What you receive for permanent disability benefits is determined based on the year of your job-related injury. How long you are entitled to permanent partial disability payments is determined by a schedule if your affected body part is listed or according to a permanent impairment rating for your lost body function.

If your doctor decides you cannot perform any work because of your work-related injuries, you may receive permanent total disability benefits. Some job-related injuries such as the loss of both eyes or limbs, are assumed to be a permanent disability. Others will need to be evaluated by your doctor and a vocational expert. Permanent total disability benefits are determined as 2/3 of your average weekly earnings. They continue for the rest of the injured worker’s life.

Vocational Rehabilitation

If your doctor decides it will be difficult for you to return to your job, workers’ comp also may cover job rehabilitation. This can include 80 weeks of job training, career planning, and help getting a job. During this period, injured employees are entitled to temporary total disability payments to cover their loss of earnings.

Death Benefits

Unfortunately, some job-related accidents can cause the employee’s death. In this case, the state workers’ comp program offers death benefits to the deceased’s loved ones. A surviving spouse can receive death benefits up to four times the employee’s annual earnings, up to a certain maximum. In 2020, the maximum was $4,554 per month, and the annual limit was $315,300.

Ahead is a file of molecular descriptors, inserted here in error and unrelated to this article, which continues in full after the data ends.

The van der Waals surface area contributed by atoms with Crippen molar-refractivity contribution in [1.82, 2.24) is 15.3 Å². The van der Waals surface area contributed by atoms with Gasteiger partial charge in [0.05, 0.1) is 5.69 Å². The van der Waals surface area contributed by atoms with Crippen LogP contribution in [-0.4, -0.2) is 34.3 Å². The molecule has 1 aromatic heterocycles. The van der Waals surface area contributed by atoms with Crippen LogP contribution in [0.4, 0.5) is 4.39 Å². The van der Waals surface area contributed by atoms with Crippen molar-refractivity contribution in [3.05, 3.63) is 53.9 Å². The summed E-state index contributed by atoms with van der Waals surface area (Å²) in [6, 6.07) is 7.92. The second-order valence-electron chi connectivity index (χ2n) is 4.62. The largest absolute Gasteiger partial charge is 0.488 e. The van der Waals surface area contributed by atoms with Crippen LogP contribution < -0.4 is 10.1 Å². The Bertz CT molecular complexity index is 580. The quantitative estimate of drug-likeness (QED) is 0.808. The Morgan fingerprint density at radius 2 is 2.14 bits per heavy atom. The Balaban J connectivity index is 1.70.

More death benefits may be provided to surviving children under 18 or incapacitated children. If the worker did not have a surviving spouse, other family members could receive the death benefits if they benefited financially from the deceased.

Workers’ comp also pays for burial and funeral costs if an employee dies because of a job-related injury. The employer must cover up to $10,000 in funeral and burial costs.

Average Workers’ Compensation Settlements

The National Safety Council (NSC) compiles nationwide average workers’ compensation settlements. In 2019 and 2020, the average cost for all workers’ comp claims nationally was $41,353. The data shows that the costliest lost-time workers’ comp claims caused by injuries were from car accidents, averaging $85,300 per workers’ comp claim filed. Other work-related injuries with above-average settlements were:

  • Burns: $54,173
  • Falls and slips: $48,575
  • Caught between accidents: $44,588

Also, the NSC reported that the costliest workers’ comp claims by cause of injury were for amputations, averaging $118,800 per claim filed in 2019 and 2020. Next were settlements for injuries because of dislocation, crush, or facture – $60,934. The costliest for workers’ comp claims by part of the body were those involving the head and central nervous system – $93,942.  Keep in mind though, each claim is unique and has its own value so you cannot compare the value of your claim to another person’s claim.

Contact Our Wisconsin Workers’ Comp Lawyers Now

Were you injured on the job in Milwaukee or another community in Wisconsin? You could be entitled to compensation for your medical expenses and lost wages. Contact our Wisconsin workers’ comp lawyers at Gillick, Wicht, Gillick & Graf. We may be able to help with your claim, so please call (414) 257-2667 for a consultation.